New protein patch could regenerate heart muscle

 An international team of researchers has identified a protein that helps heart muscle cells regenerate after a heart attack.

Washington: An international team of researchers has identified a protein that helps heart muscle cells regenerate after a heart attack.

Researchers also showed that a patch loaded with the protein and placed inside the heart improved cardiac function and survival rates after a heart attack in mice and pigs.

Animal hearts regained close to normal function within four to eight weeks after treatment with the protein patch.

It might be possible to test the patch in human clinical trials as early as 2017, researchers said.

Researchers identified the protein called Follistatin-like 1 (FSTL1), which can stimulate cultured heart muscle cells to divide.

They embedded the protein in a patch and applied it to the surface of mouse and pig hearts that had undergone an experimental form of myocardial infarction or heart attack.

Remarkably, FSTL1 caused heart muscle cells already present within the heart to multiply and re-build the damaged heart and reduce scarring.

Heart muscle regeneration and scarring are two major issues that current treatments for heart attacks do not address, said Professor Pilar Ruiz-Lozano from Stanford University.

"Treatments don't deal with this fundamental problem - and consequently many patients progressively lose heart function, leading to long-term disability and eventually death," Ruiz-Lozano said.

Most patients survive a heart attack immediately after it happens. But the organ is damaged and scarred, making it harder to pump blood. Sustained pressure causes scarring to spread and ultimately leads to heart failure.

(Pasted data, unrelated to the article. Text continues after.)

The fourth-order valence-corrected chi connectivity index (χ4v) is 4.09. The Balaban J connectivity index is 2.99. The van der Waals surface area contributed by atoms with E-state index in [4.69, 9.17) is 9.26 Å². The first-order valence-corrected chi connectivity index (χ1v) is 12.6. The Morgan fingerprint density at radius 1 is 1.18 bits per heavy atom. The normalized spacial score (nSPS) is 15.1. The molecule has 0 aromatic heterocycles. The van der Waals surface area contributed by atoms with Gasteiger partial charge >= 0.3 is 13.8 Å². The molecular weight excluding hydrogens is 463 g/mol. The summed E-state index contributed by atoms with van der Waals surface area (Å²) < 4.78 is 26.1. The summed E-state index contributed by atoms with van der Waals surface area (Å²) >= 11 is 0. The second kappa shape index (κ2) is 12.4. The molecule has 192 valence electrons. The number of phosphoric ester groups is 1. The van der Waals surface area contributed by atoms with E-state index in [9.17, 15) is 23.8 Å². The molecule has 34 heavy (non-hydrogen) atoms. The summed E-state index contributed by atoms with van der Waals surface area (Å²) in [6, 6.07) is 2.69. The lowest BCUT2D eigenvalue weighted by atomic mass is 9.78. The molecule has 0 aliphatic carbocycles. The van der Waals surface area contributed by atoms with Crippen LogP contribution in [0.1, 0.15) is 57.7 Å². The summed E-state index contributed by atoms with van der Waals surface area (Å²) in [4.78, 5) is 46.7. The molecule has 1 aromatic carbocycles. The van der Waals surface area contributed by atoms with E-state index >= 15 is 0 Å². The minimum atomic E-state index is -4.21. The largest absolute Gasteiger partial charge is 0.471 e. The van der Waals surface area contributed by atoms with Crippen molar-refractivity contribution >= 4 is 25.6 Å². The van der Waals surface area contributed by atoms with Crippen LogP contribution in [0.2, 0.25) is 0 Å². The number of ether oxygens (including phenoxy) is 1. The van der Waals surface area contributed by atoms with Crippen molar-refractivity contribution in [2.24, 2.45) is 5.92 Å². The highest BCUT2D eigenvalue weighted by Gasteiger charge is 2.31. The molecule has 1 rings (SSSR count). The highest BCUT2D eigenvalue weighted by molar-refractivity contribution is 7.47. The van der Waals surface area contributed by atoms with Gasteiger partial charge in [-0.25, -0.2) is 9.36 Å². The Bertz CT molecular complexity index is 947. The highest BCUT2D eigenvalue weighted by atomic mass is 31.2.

The team initially looked to other species for inspiration. Lower vertebrates, such as fish, can regenerate heart muscle, and prior studies in fish suggested that the epicardium, the heart's outside layer, might produce regenerative compounds.

The team started with the epicardial cells themselves, and showed that they stimulated existing heart muscle cells, or cardiomyocytes, to replicate.

Researchers used mass spectrometry and high throughput assays to find whether a single compound might be responsible. They found that FSTL1 did the job.

The researchers then developed a therapeutic patch made out of collagen, which was cast with FSTL1 at its core.

Testing the patch loaded with FSTL1 in a heart attack model in mice and pigs showed that it stimulated tissue regeneration even if implanted after the injury.

In pigs that had suffered a heart attack, the fraction of blood pumped out of the left ventricle dropped from the normal 50 per cent to 30 per cent.

But function was restored to 40 per cent after the patch was surgically placed onto the heart a week after injury and remained stable.

The study was published in the journal Nature.  

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